MARKET REPORT: Shares in cookware retailer Pro Cook tumble after it becomes latest company to feel squeeze from cost-of-living crisis
Shares in Pro Cook tumbled after it became the latest company to feel the squeeze from the cost-of-living crisis.
The cookware retailer – which was set up in a Gloucestershire cottage in 1996 and listed on the stock market in London last year – warned profits this year would come in between £4million and £6million.
That compares with an expected £10million profit last year, though it has yet to report figures for the 12 months to April 3 2022.
Cutting back: Pro Cook warned profits this year would come in between £4m and £6m
Pro Cook was set up when Daniel O’Neill and his mother Peggy sold pots and pans from their cottage in Cheltenham.
O’Neill, who is still chief executive, said ‘clear and numerous pressures on consumers’ have hit spending – including on the kitchen goods it sells online such as knives, plates and chopping boards.
‘Whilst we are still seeing lots of new customers discovering the Pro Cook brand and buying our products, it is clear that many are tightening their belts,’ he said.
‘This creates a difficult short-term trading environment.’ Pro Cook said it now expects revenues for the year to be ‘broadly in line’ with the £69.2m it made last year.
Shares fell 40.3 per cent, or 31.4p, to 46.6p, wiping £18.4m off the value of the stake held by O’Neill and his family.
The stock has lost 68 per cent of its value since listing on the stock market in November at 145p a share. Its value has fallen from £158million to just £51million.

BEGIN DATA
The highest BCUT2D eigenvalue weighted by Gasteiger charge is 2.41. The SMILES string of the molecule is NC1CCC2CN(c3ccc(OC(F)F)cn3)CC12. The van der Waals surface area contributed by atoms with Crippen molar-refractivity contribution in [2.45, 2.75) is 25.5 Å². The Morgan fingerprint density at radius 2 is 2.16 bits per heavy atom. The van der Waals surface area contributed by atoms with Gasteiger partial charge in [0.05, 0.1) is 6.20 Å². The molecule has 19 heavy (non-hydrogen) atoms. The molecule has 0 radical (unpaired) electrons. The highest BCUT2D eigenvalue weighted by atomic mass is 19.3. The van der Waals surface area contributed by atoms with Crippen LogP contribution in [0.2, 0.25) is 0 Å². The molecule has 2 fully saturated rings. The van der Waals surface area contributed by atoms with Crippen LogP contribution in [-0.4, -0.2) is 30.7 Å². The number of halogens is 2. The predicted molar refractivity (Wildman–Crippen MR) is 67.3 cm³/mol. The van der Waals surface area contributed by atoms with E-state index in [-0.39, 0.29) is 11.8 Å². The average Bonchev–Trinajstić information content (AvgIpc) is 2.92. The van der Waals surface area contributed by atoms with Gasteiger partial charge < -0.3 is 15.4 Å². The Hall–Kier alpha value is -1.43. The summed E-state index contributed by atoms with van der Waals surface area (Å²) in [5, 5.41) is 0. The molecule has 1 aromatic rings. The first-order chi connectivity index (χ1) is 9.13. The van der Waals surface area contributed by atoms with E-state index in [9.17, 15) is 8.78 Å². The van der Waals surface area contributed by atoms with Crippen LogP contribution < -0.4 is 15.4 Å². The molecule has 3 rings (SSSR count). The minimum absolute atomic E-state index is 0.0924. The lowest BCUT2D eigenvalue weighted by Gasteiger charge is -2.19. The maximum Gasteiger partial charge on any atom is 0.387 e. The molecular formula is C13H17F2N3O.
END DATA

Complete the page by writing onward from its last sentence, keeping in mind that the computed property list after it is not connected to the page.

On a day of turmoil on financial markets, the FTSE 100 index fell 2.1 per cent, or 158.69 points, to 7317.52 and the FTSE250 was down 2 per cent, or 400.08 points, to 19,673.32. The sell-off was mirrored around the world and came after official figures showed inflation in the US hit 8.6 per cent last month – the highest level for more than 40 years.
There were also mounting concerns of fresh Covid lockdown measures in China.
With the global economic outlook darkening, mining stocks took a hit as metal prices fell. Aluminium prices fell 3 per cent to their lowest level in nearly six months while copper was down nearly 2 per cent.
‘Copper is coming under several sorts of pressure,’ said Nitesh Shah, commodity strategist at exchange-traded fund provider WisdomTree.
‘The lockdowns aren’t ending as quickly as hoped and China’s zero-Covid policy is very damaging for economic growth.
‘You’ve also got central banks in other parts of the world maintaining a very hawkish tilt and that puts into question whether economic growth outside of China is going to decelerate faster.’
In the FTSE100, Anglo American fell 7.5 per cent, or 291.5p, to 3613p, Glencore dropped 5.2 per cent, or 27.7p to 505.5p and Rio Tinto slipped 3.6 per cent, or 210p, to 5690p.
FTSE 250 commodity trading and mining company Ferrexpo fell 8.7 per cent, or 15.6p, to 164.3p.
Back in the top flight, safety equipment maker Halma fell 3.4 per cent, or 74p, to 2088p after analysts at Jefferies cut its target price to 1960p from 2200p ahead of next week’s full-year results.
While China accounts for around 7 per cent of the group’s revenue, this was well below the 15 per cent that had been expected to be met by as long ago as 2015.
Jefferies also reiterated its ‘underperform’ rating, citing some of Halma’s ‘high-quality peers’ who are more exposed to China.
In the second tier, investment firm Apax Global said the Apax X Fund has sold its controlling stake in MyCase, provider of cloudbased legal practice management software and payment services, for around £19.2m to rival AffiniPay.
Apax Funds said it will still hold a small stake in MyCase following the deal. Shares climbed 11.7 per cent, or 21p, to 200p.